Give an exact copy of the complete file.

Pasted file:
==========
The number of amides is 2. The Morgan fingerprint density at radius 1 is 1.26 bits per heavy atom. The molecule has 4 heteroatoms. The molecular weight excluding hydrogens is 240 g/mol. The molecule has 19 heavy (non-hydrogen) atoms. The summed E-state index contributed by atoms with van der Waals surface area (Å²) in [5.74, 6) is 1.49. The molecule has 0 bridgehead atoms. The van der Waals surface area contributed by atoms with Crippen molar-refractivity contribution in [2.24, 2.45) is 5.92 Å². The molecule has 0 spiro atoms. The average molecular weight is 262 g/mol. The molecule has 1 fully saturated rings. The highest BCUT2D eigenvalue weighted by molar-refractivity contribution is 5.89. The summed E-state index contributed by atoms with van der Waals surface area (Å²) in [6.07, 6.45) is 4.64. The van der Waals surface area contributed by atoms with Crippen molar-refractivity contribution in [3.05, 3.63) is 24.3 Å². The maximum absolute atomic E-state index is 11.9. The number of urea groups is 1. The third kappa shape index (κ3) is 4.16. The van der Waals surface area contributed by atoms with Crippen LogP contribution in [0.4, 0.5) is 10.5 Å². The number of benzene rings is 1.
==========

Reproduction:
The number of amides is 2. The Morgan fingerprint density at radius 1 is 1.26 bits per heavy atom. The molecule has 4 heteroatoms. The molecular weight excluding hydrogens is 240 g/mol. The molecule has 19 heavy (non-hydrogen) atoms. The summed E-state index contributed by atoms with van der Waals surface area (Å²) in [5.74, 6) is 1.49. The molecule has 0 bridgehead atoms. The van der Waals surface area contributed by atoms with Crippen molar-refractivity contribution in [2.24, 2.45) is 5.92 Å². The molecule has 0 spiro atoms. The average molecular weight is 262 g/mol. The molecule has 1 fully saturated rings. The highest BCUT2D eigenvalue weighted by molar-refractivity contribution is 5.89. The summed E-state index contributed by atoms with van der Waals surface area (Å²) in [6.07, 6.45) is 4.64. The van der Waals surface area contributed by atoms with Crippen molar-refractivity contribution in [3.05, 3.63) is 24.3 Å². The maximum absolute atomic E-state index is 11.9. The number of urea groups is 1. The third kappa shape index (κ3) is 4.16. The van der Waals surface area contributed by atoms with Crippen LogP contribution in [0.4, 0.5) is 10.5 Å². The number of benzene rings is 1.